The 2008 EU IUU Regulation entered into force on 1 January 2010. The Regulation applies essentially to all landings and transhipments of EU and third-country fishing vessels in EU ports and all trade of marine fishery products to and from the Union.
It aims to make sure that no illegally caught products end up on the EU market. To do so, the Regulation sets up a catch certification scheme ensuring the full traceability of all marine fishery products traded from and into the EU. The certification scheme will help countries comply with their own conservation and management rules and will also make co-operation among countries easier for control and enforcement purposes. The Regulation also seeks to ensure that no European Union citizens are engaged in IUU activities, no matter where they take place.
In addition to the certification scheme, the Regulation also addresses the issues of port state control and of mutual assistance. Moreover it introduces an EU alert system to detect the most suspect cases of illegal practices, the vessels involved and any non-cooperating third countries. Proper enforcement is ensured thanks to a harmonised system of proportionate and deterring sanctions for serious infringements.
The Commission has assisted third countries, particularly developing countries, in the implementation of the IUU Regulation, and this since its adoption in 2008. As part of this assistance, the Commission organised a series of regional seminars and technical training sessions, numerous regional and international meetings and provided technical training to third countries authorities.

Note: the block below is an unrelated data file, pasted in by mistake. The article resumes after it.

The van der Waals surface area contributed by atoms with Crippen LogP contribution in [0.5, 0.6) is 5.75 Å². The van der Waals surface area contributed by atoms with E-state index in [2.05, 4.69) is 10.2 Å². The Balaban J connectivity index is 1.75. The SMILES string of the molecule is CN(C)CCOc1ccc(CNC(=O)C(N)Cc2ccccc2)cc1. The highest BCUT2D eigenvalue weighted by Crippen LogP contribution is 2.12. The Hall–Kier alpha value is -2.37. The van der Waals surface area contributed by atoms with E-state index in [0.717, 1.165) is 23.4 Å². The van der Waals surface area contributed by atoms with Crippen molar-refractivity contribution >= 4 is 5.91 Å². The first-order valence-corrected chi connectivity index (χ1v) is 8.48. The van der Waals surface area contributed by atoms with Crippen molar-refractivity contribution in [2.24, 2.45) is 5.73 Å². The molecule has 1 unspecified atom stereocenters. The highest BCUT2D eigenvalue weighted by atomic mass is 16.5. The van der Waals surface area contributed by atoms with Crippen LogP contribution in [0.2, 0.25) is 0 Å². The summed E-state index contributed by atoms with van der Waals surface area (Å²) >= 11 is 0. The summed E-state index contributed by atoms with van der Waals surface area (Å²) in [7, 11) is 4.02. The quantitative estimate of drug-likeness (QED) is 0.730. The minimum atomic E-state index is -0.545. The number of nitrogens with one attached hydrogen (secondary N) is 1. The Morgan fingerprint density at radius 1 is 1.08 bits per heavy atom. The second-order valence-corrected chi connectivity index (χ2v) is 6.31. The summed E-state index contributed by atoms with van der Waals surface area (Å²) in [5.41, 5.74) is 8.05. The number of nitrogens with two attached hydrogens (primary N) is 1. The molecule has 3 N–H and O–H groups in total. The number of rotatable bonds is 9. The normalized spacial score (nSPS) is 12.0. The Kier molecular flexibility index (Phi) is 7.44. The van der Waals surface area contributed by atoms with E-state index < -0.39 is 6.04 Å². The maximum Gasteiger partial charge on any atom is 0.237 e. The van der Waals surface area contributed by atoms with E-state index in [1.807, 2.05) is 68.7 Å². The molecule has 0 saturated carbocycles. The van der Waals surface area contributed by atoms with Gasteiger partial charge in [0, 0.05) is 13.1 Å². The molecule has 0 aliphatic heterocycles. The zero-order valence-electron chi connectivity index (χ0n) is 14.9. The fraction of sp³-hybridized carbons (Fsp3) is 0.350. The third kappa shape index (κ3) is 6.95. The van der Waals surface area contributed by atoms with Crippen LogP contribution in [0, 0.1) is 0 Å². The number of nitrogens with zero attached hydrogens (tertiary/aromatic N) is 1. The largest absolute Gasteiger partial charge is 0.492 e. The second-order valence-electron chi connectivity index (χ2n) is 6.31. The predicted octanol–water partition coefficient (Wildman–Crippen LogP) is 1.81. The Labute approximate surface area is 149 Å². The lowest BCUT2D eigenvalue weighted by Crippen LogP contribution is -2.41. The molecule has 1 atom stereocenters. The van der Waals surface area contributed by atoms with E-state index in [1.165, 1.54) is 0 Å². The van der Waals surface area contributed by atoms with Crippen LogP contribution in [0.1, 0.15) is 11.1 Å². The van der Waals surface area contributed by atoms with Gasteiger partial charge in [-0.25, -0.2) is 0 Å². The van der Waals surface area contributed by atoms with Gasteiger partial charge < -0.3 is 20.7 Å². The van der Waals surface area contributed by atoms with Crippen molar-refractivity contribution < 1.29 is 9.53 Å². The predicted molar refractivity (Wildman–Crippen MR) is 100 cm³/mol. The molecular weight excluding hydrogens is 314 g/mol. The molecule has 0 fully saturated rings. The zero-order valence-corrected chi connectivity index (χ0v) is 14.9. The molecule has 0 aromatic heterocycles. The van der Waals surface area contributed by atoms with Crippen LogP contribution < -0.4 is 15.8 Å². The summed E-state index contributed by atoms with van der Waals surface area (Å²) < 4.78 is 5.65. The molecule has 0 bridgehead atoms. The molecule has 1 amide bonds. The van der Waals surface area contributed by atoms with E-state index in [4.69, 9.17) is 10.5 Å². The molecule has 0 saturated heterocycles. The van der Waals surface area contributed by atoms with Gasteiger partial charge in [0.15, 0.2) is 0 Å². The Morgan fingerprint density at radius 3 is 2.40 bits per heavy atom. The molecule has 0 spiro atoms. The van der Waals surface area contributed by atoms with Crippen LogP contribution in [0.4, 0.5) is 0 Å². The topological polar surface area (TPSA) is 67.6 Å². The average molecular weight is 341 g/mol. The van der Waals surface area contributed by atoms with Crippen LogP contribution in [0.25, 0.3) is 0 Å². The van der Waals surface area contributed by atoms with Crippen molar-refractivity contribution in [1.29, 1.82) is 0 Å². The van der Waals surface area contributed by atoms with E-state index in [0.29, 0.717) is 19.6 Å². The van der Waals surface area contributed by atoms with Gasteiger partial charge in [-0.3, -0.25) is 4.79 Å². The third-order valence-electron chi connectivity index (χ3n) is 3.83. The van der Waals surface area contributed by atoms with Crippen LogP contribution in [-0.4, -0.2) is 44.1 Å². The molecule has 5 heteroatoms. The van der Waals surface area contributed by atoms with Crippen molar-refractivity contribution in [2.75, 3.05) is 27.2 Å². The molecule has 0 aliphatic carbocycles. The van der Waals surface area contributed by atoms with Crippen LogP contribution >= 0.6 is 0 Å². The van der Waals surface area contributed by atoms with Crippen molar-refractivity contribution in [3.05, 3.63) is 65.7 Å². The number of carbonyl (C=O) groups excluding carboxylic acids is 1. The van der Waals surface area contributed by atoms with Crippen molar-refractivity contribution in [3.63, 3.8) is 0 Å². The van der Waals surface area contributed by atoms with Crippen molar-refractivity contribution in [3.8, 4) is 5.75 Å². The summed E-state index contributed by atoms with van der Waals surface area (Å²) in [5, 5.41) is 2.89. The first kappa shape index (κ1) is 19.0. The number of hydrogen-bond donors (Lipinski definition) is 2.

What has been achieved so far?
Since the entry into force of the IUU Regulation in January 2010, the European Commission has endeavoured to ensure its broad and effective implementation, establishing the first regional system in the world aiming at preventing, deterring and eliminating IUU fishing. So far, 90 third countries have notified the Commission that they have in place the necessary legal instruments, the dedicated procedures and the appropriate administrative structures for a reliable certification of the catches by vessels flying their flag.
Since 2010 the Commission has investigated more than 200 cases with vessels from 27 countries. As a direct consequence of these actions, certain flag States (Comoros, Lithuania, Republic of Korea and Spain among others) and coastal States (Liberia, Sierra Leone, and Guinea Bissau) have imposed sanctions against a high number of vessels.
The Commission has focused on areas where IUU fishing activities are most widespread and have the most disastrous impact - not only on the marine resources, but also on the livelihoods of local communities.